When I look back now, I am comforted to know that as a 7-year-old, my fears were so benign and common: dark and empty attics, monsters under beds. That would end at the age of 8, to be replaced by fears that moved inside of me to produce a different darkness.
“Rescue” came in 1962.
For the first few years after my parents’ divorce, the Continental Trailways bus between Denton and Fort Worth was the connection between my dad and his children. Sometimes Daddy would take the bus to Denton for a day in the park; sometimes all four of us children would board the bus for the trip to Fort Worth for a walk in the zoo and an evening of biscuits and pinto beans in Daddy’s little apartment.
The bus was loud and smelly and the people, despite the fact they were on a bus headed to some specific designation, looked lost and wandering and self-absorbed, which is how I felt. Though we would laugh and share the inner jokes of siblings, pestering the passengers, exhausting the good will of the driver, the bus became a symbol for never being home, but just somewhere in between.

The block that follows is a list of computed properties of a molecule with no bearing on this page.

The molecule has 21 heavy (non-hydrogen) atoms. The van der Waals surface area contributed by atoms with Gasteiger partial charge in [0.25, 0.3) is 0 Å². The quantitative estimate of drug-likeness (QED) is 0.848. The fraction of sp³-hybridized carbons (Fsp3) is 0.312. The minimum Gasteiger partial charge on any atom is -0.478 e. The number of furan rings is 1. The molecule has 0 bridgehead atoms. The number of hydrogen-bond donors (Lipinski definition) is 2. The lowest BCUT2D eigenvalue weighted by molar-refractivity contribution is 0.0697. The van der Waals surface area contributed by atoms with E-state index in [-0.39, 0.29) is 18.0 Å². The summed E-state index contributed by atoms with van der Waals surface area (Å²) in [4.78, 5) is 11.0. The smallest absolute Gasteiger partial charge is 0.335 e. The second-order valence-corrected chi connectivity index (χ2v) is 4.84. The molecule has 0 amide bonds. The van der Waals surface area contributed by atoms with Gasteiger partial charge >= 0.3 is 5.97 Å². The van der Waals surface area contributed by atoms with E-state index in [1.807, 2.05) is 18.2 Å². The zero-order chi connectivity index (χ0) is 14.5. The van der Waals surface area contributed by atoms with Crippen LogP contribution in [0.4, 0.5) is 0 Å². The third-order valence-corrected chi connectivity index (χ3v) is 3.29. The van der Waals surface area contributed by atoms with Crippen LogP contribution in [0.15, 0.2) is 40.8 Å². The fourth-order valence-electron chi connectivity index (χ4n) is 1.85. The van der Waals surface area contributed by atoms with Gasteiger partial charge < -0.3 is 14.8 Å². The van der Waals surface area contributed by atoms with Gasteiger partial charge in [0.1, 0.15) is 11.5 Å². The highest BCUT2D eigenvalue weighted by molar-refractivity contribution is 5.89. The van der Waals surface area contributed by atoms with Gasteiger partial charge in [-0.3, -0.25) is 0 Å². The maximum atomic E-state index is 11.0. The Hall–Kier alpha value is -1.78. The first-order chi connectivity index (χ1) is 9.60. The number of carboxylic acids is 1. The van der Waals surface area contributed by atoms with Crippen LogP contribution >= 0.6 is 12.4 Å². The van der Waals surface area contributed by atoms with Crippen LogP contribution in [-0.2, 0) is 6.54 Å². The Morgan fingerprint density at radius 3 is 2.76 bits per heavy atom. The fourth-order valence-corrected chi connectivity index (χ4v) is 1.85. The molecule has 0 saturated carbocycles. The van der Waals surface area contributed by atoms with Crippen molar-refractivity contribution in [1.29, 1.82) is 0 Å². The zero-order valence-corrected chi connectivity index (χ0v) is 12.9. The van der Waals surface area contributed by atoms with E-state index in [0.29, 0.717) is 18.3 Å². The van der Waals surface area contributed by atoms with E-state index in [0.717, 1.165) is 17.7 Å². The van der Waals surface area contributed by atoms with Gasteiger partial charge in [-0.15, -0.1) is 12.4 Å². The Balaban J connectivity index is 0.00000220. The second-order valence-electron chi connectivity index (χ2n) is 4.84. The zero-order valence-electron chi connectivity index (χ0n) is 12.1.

Within a year of the divorce, the bus trips became less frequent. Daddy was often broke and unable to afford the ticket to come see us, or the four children’s fares for us to go see him. We began to find other ways to spend our Saturdays. Movie matinées and Milk Duds, swimming with cousins on my mother’s side, cashing in coke bottles for comic books to curl up in a world of conquering heroes.
Home still echoed an aching emptiness I was sure would never go away. Everything was a reminder. The space in the driveway where Daddy used to park his car. The disappearance of the ash trays in the living room. No vienna sausages in the pantry. No snoring at night; no red flickering of his cigarettes in the darkened living room where he would wander to try to figure things out. No weekend fishing trips to Bridgeport. No skunk. No one to chase away the monsters or straighten the tilting attic door. We soon moved and Texas Street moved into memory.